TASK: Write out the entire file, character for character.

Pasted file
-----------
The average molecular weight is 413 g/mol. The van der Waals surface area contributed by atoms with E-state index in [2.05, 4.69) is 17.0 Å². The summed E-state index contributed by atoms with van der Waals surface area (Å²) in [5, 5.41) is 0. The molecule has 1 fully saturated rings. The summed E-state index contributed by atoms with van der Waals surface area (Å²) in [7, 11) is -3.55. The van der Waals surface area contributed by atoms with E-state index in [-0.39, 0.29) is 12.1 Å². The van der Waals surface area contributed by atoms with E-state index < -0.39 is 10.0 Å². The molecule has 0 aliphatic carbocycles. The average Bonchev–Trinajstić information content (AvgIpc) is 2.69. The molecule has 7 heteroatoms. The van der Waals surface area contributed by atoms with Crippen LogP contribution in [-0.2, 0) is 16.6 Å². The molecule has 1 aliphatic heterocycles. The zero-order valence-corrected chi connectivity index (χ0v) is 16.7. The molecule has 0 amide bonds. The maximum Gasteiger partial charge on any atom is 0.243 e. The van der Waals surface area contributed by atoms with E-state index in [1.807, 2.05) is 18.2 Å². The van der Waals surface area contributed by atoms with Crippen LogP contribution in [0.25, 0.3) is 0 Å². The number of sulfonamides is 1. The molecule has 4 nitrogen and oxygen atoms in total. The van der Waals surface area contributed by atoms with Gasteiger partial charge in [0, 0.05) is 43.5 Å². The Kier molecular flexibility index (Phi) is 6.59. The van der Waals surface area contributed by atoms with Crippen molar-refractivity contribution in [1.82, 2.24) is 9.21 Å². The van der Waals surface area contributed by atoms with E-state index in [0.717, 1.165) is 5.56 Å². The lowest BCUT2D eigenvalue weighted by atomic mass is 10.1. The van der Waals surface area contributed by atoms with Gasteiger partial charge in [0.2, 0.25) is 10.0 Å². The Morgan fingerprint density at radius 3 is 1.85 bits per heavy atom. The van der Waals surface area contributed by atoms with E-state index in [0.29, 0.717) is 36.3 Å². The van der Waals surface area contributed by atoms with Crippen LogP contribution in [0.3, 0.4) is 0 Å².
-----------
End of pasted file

The average molecular weight is 413 g/mol. The van der Waals surface area contributed by atoms with E-state index in [2.05, 4.69) is 17.0 Å². The summed E-state index contributed by atoms with van der Waals surface area (Å²) in [5, 5.41) is 0. The molecule has 1 fully saturated rings. The summed E-state index contributed by atoms with van der Waals surface area (Å²) in [7, 11) is -3.55. The van der Waals surface area contributed by atoms with E-state index in [-0.39, 0.29) is 12.1 Å². The van der Waals surface area contributed by atoms with E-state index < -0.39 is 10.0 Å². The molecule has 0 aliphatic carbocycles. The average Bonchev–Trinajstić information content (AvgIpc) is 2.69. The molecule has 7 heteroatoms. The van der Waals surface area contributed by atoms with Crippen LogP contribution in [-0.2, 0) is 16.6 Å². The molecule has 1 aliphatic heterocycles. The zero-order valence-corrected chi connectivity index (χ0v) is 16.7. The molecule has 0 amide bonds. The maximum Gasteiger partial charge on any atom is 0.243 e. The van der Waals surface area contributed by atoms with E-state index in [1.807, 2.05) is 18.2 Å². The van der Waals surface area contributed by atoms with Crippen LogP contribution in [0.25, 0.3) is 0 Å². The number of sulfonamides is 1. The molecule has 4 nitrogen and oxygen atoms in total. The van der Waals surface area contributed by atoms with Gasteiger partial charge in [0, 0.05) is 43.5 Å². The Kier molecular flexibility index (Phi) is 6.59. The van der Waals surface area contributed by atoms with Crippen molar-refractivity contribution in [1.82, 2.24) is 9.21 Å². The van der Waals surface area contributed by atoms with E-state index in [0.717, 1.165) is 5.56 Å². The lowest BCUT2D eigenvalue weighted by atomic mass is 10.1. The van der Waals surface area contributed by atoms with Gasteiger partial charge in [0.2, 0.25) is 10.0 Å². The Morgan fingerprint density at radius 3 is 1.85 bits per heavy atom. The van der Waals surface area contributed by atoms with E-state index in [0.29, 0.717) is 36.3 Å². The van der Waals surface area contributed by atoms with Crippen LogP contribution in [0.3, 0.4) is 0 Å².